‘Scandal’ of £3.5 billion handed to London landlords for substandard homes each year
Mayor Sadiq Khan branded it a “scandal” that not only is so much money going to private landlords of dangerous, cold or dilapidated homes, but also that roughly half a billion of that amount is effectively being paid for by the taxpayer.
Some £493 million of the rent paid to landlords of non-decent properties in the capital comes from housing benefit, according to City Hall’s new analysis.
The statistics show that some 178,784 homes in London are non-decent – an official designation for homes that pose a risk to residents’ health or life, are in a bad state of repair, are cold or lack modern facilities.
On average, a Londoner can expect to pay around £19,503 per year to rent one of these properties.
Mr Khan said the Government needed to take “national action to support renters”, including giving him the power to impose a rent freeze. A Government spokesman rejected the demand, saying that the evidence shows private sector rent controls do not work.
Commenting on City Hall’s findings, the Mayor said: “It is a scandal that some private landlords are profiting from letting sub-standard housing that is unfit for 21st century living.
“Renters would feel more secure raising complaints about the condition of their property if they didn’t face the threat of arbitrary eviction, which is why I have long called for Section 21 ‘no fault’ evictions to be abolished.
“The Government should also give me the power to drive up standards and introduce a rent freeze in London to help people during this cost of living crisis.
“If we are to continue building a better London for everyone, we need the Government to step up to empower our city’s renters.”
He added: “Ministers must urgently introduce the long-promised Renters Reform legislation, properly fund borough private rented sector enforcement teams, and increase the fines for landlords who break the rules.”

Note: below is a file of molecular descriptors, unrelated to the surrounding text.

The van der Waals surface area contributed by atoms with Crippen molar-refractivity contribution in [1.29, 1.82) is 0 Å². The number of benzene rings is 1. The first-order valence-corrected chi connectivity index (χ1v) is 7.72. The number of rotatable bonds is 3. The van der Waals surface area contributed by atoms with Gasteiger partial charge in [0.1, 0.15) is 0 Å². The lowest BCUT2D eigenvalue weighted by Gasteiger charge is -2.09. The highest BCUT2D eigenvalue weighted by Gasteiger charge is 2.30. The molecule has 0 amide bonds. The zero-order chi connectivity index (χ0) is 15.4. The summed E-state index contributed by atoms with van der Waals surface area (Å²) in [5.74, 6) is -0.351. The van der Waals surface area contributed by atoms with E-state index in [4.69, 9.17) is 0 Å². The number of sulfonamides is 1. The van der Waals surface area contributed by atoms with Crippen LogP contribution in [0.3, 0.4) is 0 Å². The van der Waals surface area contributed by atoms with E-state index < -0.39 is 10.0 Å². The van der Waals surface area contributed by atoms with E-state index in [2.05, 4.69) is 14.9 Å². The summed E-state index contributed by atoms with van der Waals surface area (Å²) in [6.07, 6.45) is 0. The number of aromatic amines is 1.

Although London has the most non-decent properties of any English region, and is paying the most for them, City Hall’s analysis also looked at the issue in other parts of the country.
Across England, a total of 970,198 non-decent properties were yielding almost £9 billion for landlords, of which £1.6 billion came from housing benefit.
After London, the second worst-affected individual region is Yorkshire and the Humber, where landlords are receiving nearly £1 billion in rent from non-decent homes, followed by the South West on almost £900 million.
Responding to the Mayor’s comments, a spokesman at the Department for Levelling Up, Housing and Communities said: “Councils should use the powers we’ve given them to crack down on rogue landlords, including issuing fines of up to £30,000 and banning those who rent out unsafe homes.
“Our White Paper, ‘A Fairer Private Rented Sector’, set out plans to fundamentally reform the sector and level up housing quality in this country, including introducing a legally binding Decent Homes Standard in the Private Rented Sector for the first time ever.”
He added: “Evidence shows rent controls in the private sector do not work – leading to declining standards and a lack of investment and may encourage illegal subletting.”